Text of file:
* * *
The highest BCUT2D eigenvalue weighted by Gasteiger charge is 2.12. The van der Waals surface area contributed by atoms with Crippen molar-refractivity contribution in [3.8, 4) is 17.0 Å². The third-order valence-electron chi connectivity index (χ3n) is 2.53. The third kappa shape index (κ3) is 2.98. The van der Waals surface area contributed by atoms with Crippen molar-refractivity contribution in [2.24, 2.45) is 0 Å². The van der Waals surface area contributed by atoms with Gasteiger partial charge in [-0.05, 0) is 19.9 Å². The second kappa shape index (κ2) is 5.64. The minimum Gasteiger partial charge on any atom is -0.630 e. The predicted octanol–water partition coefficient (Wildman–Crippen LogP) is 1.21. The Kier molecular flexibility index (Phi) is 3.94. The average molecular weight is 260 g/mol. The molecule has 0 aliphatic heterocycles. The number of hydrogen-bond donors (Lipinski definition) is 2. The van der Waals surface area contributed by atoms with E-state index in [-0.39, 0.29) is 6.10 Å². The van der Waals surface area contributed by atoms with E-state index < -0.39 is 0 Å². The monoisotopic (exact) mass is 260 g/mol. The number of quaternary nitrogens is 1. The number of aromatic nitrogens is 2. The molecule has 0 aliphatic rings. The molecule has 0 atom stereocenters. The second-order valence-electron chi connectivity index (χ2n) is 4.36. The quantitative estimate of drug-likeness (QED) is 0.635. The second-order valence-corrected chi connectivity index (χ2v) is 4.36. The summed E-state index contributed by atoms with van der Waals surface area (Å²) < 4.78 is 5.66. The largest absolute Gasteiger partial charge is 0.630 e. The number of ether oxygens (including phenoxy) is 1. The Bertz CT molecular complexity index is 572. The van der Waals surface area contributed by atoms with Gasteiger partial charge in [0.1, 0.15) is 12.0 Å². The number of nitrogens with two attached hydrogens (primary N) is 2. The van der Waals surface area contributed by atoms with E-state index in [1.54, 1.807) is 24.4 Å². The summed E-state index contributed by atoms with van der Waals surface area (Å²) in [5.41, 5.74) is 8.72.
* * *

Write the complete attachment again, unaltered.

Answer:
The highest BCUT2D eigenvalue weighted by Gasteiger charge is 2.12. The van der Waals surface area contributed by atoms with Crippen molar-refractivity contribution in [3.8, 4) is 17.0 Å². The third-order valence-electron chi connectivity index (χ3n) is 2.53. The third kappa shape index (κ3) is 2.98. The van der Waals surface area contributed by atoms with Crippen molar-refractivity contribution in [2.24, 2.45) is 0 Å². The van der Waals surface area contributed by atoms with Gasteiger partial charge in [-0.05, 0) is 19.9 Å². The second kappa shape index (κ2) is 5.64. The minimum Gasteiger partial charge on any atom is -0.630 e. The predicted octanol–water partition coefficient (Wildman–Crippen LogP) is 1.21. The Kier molecular flexibility index (Phi) is 3.94. The average molecular weight is 260 g/mol. The molecule has 0 aliphatic heterocycles. The number of hydrogen-bond donors (Lipinski definition) is 2. The van der Waals surface area contributed by atoms with E-state index in [-0.39, 0.29) is 6.10 Å². The van der Waals surface area contributed by atoms with E-state index < -0.39 is 0 Å². The monoisotopic (exact) mass is 260 g/mol. The number of quaternary nitrogens is 1. The number of aromatic nitrogens is 2. The molecule has 0 aliphatic rings. The molecule has 0 atom stereocenters. The second-order valence-electron chi connectivity index (χ2n) is 4.36. The quantitative estimate of drug-likeness (QED) is 0.635. The second-order valence-corrected chi connectivity index (χ2v) is 4.36. The summed E-state index contributed by atoms with van der Waals surface area (Å²) < 4.78 is 5.66. The largest absolute Gasteiger partial charge is 0.630 e. The number of ether oxygens (including phenoxy) is 1. The Bertz CT molecular complexity index is 572. The van der Waals surface area contributed by atoms with Gasteiger partial charge in [0.1, 0.15) is 12.0 Å². The number of nitrogens with two attached hydrogens (primary N) is 2. The van der Waals surface area contributed by atoms with E-state index in [1.54, 1.807) is 24.4 Å². The summed E-state index contributed by atoms with van der Waals surface area (Å²) in [5.41, 5.74) is 8.72.